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Bisexual visibility day

2018 09 23 BiVis

Bi Visibility Day, also known as International Celebrate Bisexuality Day, was created to highlight biphobia and help people to find the bisexual community. It is recognised and celebrated by more than forty countries across the world.

First observed in 1999 at the International Lesbian and Gay Association in Johannesberg South Africa, the concept for day attributed to three prominent American bisexual rights activists: Wendy Curry, Michael Page, and Gigi Raven Wilbur.

Wilbur said that since the Stonewall rebellion, the gay and lesbian community has grown in strength and visibility, however the bisexual community in many ways remained invisible.

"I too have been conditioned by society to automatically label a couple walking hand in hand as either straight or gay, depending upon the perceived gender of each person,” said Wilbur.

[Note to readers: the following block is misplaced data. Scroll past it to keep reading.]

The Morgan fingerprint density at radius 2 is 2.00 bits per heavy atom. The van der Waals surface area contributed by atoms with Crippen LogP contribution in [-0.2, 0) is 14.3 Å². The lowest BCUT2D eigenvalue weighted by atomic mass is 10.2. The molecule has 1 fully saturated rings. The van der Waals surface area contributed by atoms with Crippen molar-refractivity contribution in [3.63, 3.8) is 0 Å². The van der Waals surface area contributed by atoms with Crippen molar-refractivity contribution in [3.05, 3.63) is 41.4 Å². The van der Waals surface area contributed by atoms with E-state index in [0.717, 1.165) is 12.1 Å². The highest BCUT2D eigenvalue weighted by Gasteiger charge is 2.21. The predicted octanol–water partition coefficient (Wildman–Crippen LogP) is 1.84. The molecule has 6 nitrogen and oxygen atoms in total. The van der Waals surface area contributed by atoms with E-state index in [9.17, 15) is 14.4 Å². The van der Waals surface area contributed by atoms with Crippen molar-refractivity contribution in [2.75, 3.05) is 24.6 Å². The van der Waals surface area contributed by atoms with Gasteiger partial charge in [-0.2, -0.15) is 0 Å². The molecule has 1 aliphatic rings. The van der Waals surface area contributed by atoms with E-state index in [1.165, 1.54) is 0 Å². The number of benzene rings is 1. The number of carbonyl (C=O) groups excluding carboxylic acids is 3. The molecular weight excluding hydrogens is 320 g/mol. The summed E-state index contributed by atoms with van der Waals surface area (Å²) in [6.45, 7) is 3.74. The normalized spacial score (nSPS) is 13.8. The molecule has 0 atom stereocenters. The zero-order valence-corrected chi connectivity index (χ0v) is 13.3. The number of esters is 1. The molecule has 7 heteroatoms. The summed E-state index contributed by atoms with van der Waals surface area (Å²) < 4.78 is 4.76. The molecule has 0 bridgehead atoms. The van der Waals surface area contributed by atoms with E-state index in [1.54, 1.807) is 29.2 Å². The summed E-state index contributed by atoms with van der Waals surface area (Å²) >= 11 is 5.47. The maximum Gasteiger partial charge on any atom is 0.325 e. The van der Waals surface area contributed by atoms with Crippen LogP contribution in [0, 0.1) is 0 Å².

Berkeley in California became what is thought to be the first city in the U.S. to officially proclaim a day recognising bisexuals. The Berkeley City Council unanimously and without discussion declared Sep 23 as Bisexual Pride and Bi Visibility Day.

On this day in 2013, the White House held a closed-door meeting with almost 30 bisexual advocates so they could meet with government officials and discuss issues of specific importance to the bisexual community; this was the first bi-specific event ever hosted by any White House.

Many individuals and organizations, including GLAAD, currently refer to this holiday as Bisexuality+ Day, with the inclusion of the "+" sign intended to include the broader bi+ community of people who prefer to use terms to describe their sexual orientation such as pansexual, polysexual, omnisexual, fluid, or queer.

#BiVisibilityDay also marks the start of #BiWeek – Bisexual Awareness Week, which runs until 30th September.

For more information, visit http://www.bivisibilityday.com

About the Author
Author: Robert Brown
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